First, let me say that I am a bit out of my depth here, so if this question needs to be re-phrased or closed as a duplicate, please let me know. It may simply be that I don’t have the proper vocabulary to express my question.
I am working on an image processing task in which I identify features in an image, and then classify them based on their properties, including shape, size, darkness, etc. I’m quite experienced with the image processing portion of this, but think I could improve the methods I use for classification of the features.
Right now, I set thresholds for each of the parameters measured, and then classify features according to some simple logic based on which thresholds the feature has crossed. For example (the actual properties and groupings are more complex, but I’m trying to simplify irrelevant portions of my project for this question), lets say I’m grouping features into the groups “Big and Dark,” “Big and Light” and “Small”. Then a feature A will be in “Big and Dark” iff (size(A)>sizeThreshold) & (darkness(A)>darknessThreshold).
The goal is for the classification to agree with the classification done by an expert-level human, so I can set the thresholds to produce the best match between the groupings made by human and computer on some test set, and then hope that the classification works well with new data.
This is already working pretty well, but I see one particular failure mode which I think may be fixable. Let’s say feature A is known to belong to “Big and Dark.” The human classified it in this way because, while is was just barely big enough, it was very very dark, which made up somewhat for the lack of “bigness.” My algorithm would fail to classify this feature properly, because classification is based on rigid binary logic, and requires all thresholds to be crossed.
I would like to improve this failure by making my algorithm better mimic the human guided process, in which a deficiency in one parameter can be compensated by an abundance of another. To do this, I would like to take each of the base properties of my features, and convert them into some sort of score which would be a predictor of the group to which the feature belongs. I have thought of many ways of doing this, but they are mostly ad hoc ideas, based on my background in vector calculus and physics. For example, I’ve considered treating each feature as a vector in the N-D space of feature properties, and calculating the projection of each feature along certain vectors, each of which would measure the degree to which a feature belongs in the group.
I am sure there is a more rigorous and better established technique for doing this sort of thing, but my background is relatively weak in statistical analysis, so I’m looking for a shove in the right direction. Even the name of a technique, or a link to a textbook would be helpful.
What techniques are useful in classifying objects based on a large number of descriptive parameters?
It sounds like any linear classifier will do what you need. Suppose you have N features and the value of feature i is fi. Then a linear classifier will compute a score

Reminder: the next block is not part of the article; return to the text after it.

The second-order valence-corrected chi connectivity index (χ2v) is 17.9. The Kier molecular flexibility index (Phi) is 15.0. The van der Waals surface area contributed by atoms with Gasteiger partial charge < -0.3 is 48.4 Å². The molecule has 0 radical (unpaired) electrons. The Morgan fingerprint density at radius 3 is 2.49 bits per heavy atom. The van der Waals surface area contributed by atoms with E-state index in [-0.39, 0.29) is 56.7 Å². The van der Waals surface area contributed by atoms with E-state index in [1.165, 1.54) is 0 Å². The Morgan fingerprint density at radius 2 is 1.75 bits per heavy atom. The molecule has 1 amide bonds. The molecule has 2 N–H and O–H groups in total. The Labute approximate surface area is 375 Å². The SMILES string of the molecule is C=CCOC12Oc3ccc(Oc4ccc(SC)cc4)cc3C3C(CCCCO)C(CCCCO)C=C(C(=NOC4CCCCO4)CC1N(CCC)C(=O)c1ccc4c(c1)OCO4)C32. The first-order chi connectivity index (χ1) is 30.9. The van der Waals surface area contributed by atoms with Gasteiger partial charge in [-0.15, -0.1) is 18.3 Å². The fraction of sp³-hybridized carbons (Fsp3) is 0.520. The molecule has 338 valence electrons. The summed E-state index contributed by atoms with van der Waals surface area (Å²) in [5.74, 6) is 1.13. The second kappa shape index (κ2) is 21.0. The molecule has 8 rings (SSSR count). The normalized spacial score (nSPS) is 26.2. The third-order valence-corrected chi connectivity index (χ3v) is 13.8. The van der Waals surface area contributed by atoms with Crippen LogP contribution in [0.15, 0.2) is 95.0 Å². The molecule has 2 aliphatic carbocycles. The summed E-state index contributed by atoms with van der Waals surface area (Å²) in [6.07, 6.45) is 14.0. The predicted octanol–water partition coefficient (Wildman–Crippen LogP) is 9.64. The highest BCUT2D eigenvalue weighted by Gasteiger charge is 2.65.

s=∑iwifi+o (where o is the offset). Then, if s>t (where t is some threshold), then the feature belongs to a class (a group), and if s<t, then it doesn't. Note that there is a single threshold applied to the entire score (rather than to individual feature values), so indeed a deficiency in one parameter can be compensated for by abundance in another. The weights are intuitively interpretable, in the sense that the higher the weight is, the more important (or more decisive) that feature is.
There are a lot of off-the-shelf linear classifiers that can do that, including SVM, LDA (linear discriminant analysis), linear neural networks, and many others. I'd start by running linear SVM because it works well in a lot of cases and can tolerate limited training data. There are also a lot of packages in many environments (like Matlab and R), so you can easily try it. The downside of SVM is that it can be computationally heavy, so if you need to learn a lot of classes, it might be less appropriate.
If you want to preserve some of the threshold behavior you currently have, you can pass the feature values through a sigmoid with the threshold in the right location. E.g. for a feature i for which you currently use a threshold of ti, first compute
and then learn a linear classifier using g's rather than f's. This way, the compensating behavior will only happen near the threshold, and things that are too far away from the threshold cannot be compensated for (which is sometimes desirable).
Another thing that you could try is to use probabilistic classifiers like Naive Bayes or TAN. Naive Bayes is almost like a linear classifier, except it computes
So there is still a sum of weights. These weights depend on the feature values fi, but not by multiplication like in a usual linear classifier. The score in this case is the log-probability, and the weights are the contributions of the individual features into that log-probability. The disadvantage of using this in your case is that you will need many bins for your feature values, and then learning may become difficult. There are ways around that (for example, using priors), but since you have no experience with this, it might be more difficult.
Regarding terminology: what you called 'test set' is usually called a 'training set' in this context, and what you called 'new data' is called the 'test set'.
For a book, I'd read "Pattern recognition" by Duda, Hart, and Stork. The first chapter is a very good introduction for beginners.